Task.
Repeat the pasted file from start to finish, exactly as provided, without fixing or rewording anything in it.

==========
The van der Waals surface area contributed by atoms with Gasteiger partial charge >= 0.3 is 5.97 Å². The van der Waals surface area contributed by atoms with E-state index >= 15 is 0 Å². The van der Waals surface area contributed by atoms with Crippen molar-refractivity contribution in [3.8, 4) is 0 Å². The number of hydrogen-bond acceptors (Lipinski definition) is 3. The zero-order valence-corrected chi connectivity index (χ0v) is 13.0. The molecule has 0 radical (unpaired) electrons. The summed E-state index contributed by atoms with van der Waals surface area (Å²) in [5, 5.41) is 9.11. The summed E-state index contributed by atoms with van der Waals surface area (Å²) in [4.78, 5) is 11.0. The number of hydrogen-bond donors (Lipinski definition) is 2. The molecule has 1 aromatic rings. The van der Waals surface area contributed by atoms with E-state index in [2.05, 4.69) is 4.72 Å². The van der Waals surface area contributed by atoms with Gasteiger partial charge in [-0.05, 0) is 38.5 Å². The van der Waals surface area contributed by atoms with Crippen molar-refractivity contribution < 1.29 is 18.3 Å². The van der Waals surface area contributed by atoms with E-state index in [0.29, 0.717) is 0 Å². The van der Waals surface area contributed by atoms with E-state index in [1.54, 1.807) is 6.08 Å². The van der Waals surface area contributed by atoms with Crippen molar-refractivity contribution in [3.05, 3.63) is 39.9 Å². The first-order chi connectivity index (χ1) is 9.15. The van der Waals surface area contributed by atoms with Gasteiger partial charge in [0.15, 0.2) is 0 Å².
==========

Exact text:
The van der Waals surface area contributed by atoms with Gasteiger partial charge >= 0.3 is 5.97 Å². The van der Waals surface area contributed by atoms with E-state index >= 15 is 0 Å². The van der Waals surface area contributed by atoms with Crippen molar-refractivity contribution in [3.8, 4) is 0 Å². The number of hydrogen-bond acceptors (Lipinski definition) is 3. The zero-order valence-corrected chi connectivity index (χ0v) is 13.0. The molecule has 0 radical (unpaired) electrons. The summed E-state index contributed by atoms with van der Waals surface area (Å²) in [5, 5.41) is 9.11. The summed E-state index contributed by atoms with van der Waals surface area (Å²) in [4.78, 5) is 11.0. The number of hydrogen-bond donors (Lipinski definition) is 2. The molecule has 1 aromatic rings. The van der Waals surface area contributed by atoms with E-state index in [2.05, 4.69) is 4.72 Å². The van der Waals surface area contributed by atoms with Gasteiger partial charge in [-0.05, 0) is 38.5 Å². The van der Waals surface area contributed by atoms with Crippen molar-refractivity contribution < 1.29 is 18.3 Å². The van der Waals surface area contributed by atoms with E-state index in [0.29, 0.717) is 0 Å². The van der Waals surface area contributed by atoms with E-state index in [1.54, 1.807) is 6.08 Å². The van der Waals surface area contributed by atoms with Crippen molar-refractivity contribution in [3.05, 3.63) is 39.9 Å². The first-order chi connectivity index (χ1) is 9.15. The van der Waals surface area contributed by atoms with Gasteiger partial charge in [0.15, 0.2) is 0 Å².